What Is Combination Chemotherapy?

Advantages and Disadvantages of Combination Chemotherapy

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What is combination chemotherapy, when is it used, and what are the risks and benefits?. istockphoto.com

What is combination chemotherapy, when is it used, and what are the advantages and disadvantages of this approach to treatment?


Combination chemotherapy refers simply to the use of more than one chemotherapy medication at a time to treat cancer. In the past, cancer was often treated with a single drug, but current treatments for many types of cancer use a combination of two or more different drugs simultaneously.

History of Combination Chemotherapy

The use of combination chemotherapy to treat cancer was inspired in the 1960s when scientists wondered whether the approach to treating tuberculosis – using a combination of antibiotics to reduce the risk of resistance – would work for the treatment of cancer as well. Using this approach, cancers that had previously been almost universally fatal such as acute lymphocytic leukemia and Hodgkin’s lymphoma became largely curable. Since that time, combination chemotherapy has been adopted for the treatment of many other cancers as well.

In the 1970's, combination chemotherapy was found to be more effective for people with lung cancer, and more effective than "sequential chemotherapy" or using chemotherapy drugs one at a time in sequence, rather than at the same time.


There are several theoretical advantages to using a combination of chemotherapy medications rather than single agents alone. Some of these include:

  • Decreasing the chance that a tumor will be resistant to the treatment. Just as a combination of antibiotics may be used in case a particular bacteria is resistant to one of the medications, using two or more chemotherapy drugs reduces the risk that a tumor will be resistant to the treatment.
  • Making it possible to give all medications as early as possible in the disease.
  • Being able to address several targets in the cancer process at the same time. Cancer is a complex disease involving many steps. The use of chemotherapy medications that work on different molecular targets, or points in the cancer process should, in theory, raise the chances of eliminating the cancer.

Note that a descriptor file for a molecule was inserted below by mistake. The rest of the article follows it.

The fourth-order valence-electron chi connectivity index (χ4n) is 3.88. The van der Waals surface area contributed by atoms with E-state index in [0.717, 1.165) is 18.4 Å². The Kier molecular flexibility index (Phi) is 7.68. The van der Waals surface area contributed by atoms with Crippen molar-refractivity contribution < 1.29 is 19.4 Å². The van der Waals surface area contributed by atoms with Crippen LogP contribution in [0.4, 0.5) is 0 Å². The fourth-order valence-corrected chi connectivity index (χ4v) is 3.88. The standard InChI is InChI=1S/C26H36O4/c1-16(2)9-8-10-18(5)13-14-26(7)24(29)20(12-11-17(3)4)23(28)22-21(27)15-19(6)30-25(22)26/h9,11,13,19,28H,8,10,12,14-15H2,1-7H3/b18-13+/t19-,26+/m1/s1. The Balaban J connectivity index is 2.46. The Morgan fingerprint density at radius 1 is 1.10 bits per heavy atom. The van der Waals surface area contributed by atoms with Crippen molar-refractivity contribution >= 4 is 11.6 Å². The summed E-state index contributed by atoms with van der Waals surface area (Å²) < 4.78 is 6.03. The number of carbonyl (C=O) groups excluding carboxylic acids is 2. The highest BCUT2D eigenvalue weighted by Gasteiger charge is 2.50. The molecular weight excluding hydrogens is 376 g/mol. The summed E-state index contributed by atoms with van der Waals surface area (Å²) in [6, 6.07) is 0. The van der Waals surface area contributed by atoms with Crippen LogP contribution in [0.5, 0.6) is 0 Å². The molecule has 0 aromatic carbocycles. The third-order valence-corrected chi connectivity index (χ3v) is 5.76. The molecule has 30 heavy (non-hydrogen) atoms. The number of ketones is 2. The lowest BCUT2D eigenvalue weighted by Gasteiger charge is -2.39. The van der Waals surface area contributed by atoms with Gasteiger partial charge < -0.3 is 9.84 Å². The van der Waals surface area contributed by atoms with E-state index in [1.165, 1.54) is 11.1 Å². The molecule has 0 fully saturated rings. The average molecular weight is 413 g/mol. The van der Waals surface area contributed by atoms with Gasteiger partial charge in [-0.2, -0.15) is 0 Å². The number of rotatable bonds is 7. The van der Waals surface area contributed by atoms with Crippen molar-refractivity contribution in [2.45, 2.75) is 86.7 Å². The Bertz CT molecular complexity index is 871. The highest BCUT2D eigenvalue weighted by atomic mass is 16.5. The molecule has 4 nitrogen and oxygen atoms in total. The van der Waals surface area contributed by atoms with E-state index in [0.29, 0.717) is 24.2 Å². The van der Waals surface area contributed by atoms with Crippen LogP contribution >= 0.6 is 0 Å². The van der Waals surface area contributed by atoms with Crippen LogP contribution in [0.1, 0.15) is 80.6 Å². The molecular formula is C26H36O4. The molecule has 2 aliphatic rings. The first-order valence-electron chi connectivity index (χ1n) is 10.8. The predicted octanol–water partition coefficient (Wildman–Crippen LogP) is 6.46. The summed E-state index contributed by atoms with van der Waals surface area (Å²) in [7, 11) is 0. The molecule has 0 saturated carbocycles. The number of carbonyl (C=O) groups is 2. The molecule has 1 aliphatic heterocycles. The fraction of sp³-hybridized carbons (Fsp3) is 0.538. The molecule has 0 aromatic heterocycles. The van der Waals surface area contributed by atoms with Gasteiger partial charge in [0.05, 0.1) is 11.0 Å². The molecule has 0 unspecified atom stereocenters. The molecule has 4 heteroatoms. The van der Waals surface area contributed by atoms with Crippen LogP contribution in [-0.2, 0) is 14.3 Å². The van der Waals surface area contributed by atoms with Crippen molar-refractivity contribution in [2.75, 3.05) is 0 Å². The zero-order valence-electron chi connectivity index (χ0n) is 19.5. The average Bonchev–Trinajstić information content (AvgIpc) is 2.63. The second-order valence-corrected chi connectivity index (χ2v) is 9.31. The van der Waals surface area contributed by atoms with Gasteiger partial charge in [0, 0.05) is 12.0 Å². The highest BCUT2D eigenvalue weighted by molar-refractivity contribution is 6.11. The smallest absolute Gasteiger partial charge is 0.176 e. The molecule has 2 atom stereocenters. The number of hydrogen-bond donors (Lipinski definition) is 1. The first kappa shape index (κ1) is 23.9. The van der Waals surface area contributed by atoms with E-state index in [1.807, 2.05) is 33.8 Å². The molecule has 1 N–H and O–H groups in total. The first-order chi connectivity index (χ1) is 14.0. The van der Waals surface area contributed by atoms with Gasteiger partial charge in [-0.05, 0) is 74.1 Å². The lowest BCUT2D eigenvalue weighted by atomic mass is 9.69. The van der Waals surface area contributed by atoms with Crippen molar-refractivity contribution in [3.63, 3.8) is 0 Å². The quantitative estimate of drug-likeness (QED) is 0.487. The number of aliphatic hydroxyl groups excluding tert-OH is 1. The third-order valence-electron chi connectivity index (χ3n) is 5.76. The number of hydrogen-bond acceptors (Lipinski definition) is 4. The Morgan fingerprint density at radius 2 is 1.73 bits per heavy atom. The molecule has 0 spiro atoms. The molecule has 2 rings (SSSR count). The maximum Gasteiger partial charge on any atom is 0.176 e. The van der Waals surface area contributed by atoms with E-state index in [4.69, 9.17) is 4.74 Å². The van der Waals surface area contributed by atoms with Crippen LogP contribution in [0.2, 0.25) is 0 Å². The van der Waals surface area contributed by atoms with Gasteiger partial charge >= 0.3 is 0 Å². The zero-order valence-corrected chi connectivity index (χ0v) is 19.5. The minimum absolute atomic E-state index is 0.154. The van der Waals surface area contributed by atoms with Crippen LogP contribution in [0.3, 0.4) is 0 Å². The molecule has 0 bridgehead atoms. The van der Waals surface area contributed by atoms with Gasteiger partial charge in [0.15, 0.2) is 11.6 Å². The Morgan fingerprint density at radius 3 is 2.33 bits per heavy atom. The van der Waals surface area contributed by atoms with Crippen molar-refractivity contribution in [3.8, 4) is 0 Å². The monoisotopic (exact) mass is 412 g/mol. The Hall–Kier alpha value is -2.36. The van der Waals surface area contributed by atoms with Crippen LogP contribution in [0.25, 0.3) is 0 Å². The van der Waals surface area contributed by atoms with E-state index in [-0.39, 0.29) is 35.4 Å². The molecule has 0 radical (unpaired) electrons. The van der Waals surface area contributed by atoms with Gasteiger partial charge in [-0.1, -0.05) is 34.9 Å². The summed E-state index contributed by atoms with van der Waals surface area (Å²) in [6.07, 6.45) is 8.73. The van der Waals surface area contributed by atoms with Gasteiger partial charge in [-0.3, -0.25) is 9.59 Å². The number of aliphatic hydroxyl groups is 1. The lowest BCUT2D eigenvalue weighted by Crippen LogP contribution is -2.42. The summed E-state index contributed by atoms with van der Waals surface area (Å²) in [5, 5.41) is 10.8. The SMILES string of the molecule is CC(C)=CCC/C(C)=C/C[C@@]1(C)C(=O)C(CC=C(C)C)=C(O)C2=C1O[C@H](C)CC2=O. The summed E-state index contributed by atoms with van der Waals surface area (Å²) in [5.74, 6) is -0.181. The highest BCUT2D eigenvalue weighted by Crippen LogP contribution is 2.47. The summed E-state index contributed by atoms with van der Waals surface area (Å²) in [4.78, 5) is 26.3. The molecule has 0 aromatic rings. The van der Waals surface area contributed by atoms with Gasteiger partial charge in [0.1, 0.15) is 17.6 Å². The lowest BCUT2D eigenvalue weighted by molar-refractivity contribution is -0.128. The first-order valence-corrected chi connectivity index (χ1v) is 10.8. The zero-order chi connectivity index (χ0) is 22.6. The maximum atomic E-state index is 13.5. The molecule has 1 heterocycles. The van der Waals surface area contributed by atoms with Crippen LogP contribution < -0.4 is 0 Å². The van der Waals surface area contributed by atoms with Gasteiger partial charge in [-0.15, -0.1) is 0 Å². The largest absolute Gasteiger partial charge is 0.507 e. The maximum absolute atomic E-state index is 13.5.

• Tumor "heterogeneity" - Scientists use the term tumor heterogeneity to describe how the cancer cells in tumors vary from each other.  While the initial cells in a cancer are "clones" - in other words identical -  successive divisions result in changes in the cells.  Some of the resulting cells in a tumor may respond to a particular drug while others may be more responsive to another drug.
  • Recently research is also looking at ways in which using a combination of chemotherapy medications can be used to allow oncologists to use some of the drugs at lower doses, and hence reduce the likelihood of toxic effects.

In practice, the use of combination chemotherapy with many cancers has either been found to improve survival, or result in a better response to treatment.


Some possible disadvantages of combination include:

  • An increased likelihood of chemotherapy side effects -.It goes without saying that any time more medications are used it is more likely that side effects will occur. 
  • Difficulty knowing which drug caused a particular side effect - If a patient develops a side effect when several medications are used, it may be difficult to know which of the medications is responsible.
  • Drug interactions - Sometimes side effects occur not due to a particular medication, but due to reactions between the medications.
  • Accumulation of side effects - For example, if you use two drugs which cause a low white blood cells count, the risk of chemotherapy-induced neutropenia (a reduced number of the type of white blood cells known as neutrophils) is increased.


There are many combinations of chemotherapy drugs that are used for different types of cancer. An example with lung cancer is using the combination of Platinol (cisplatin) and Navelbine (vinorelbine) to treat non-small cell lung cancer.

Sometimes an acronym is used to describe combination chemotherapy. One example is ABVD for Hodgkin's disease which stands for the combination of the chemotherapy medications Adriamycin (doxorubicin), Blenoxane (bleomycin), Oncovin (vinblastine) and DTIC-Dome (dacarbazine).


Become familiar with common chemotherapy side effects as well as long-term side effects of chemotherapy, but keep in mind that methods of controlling these symptoms have improved dramatically in recent years.  For example, many people no longer experience nausea and vomiting even on the drugs most likely to cause these symptoms.

To make you days during chemo go just a little bit smoother, check out the essentials list of what to pack for chemotherapy.

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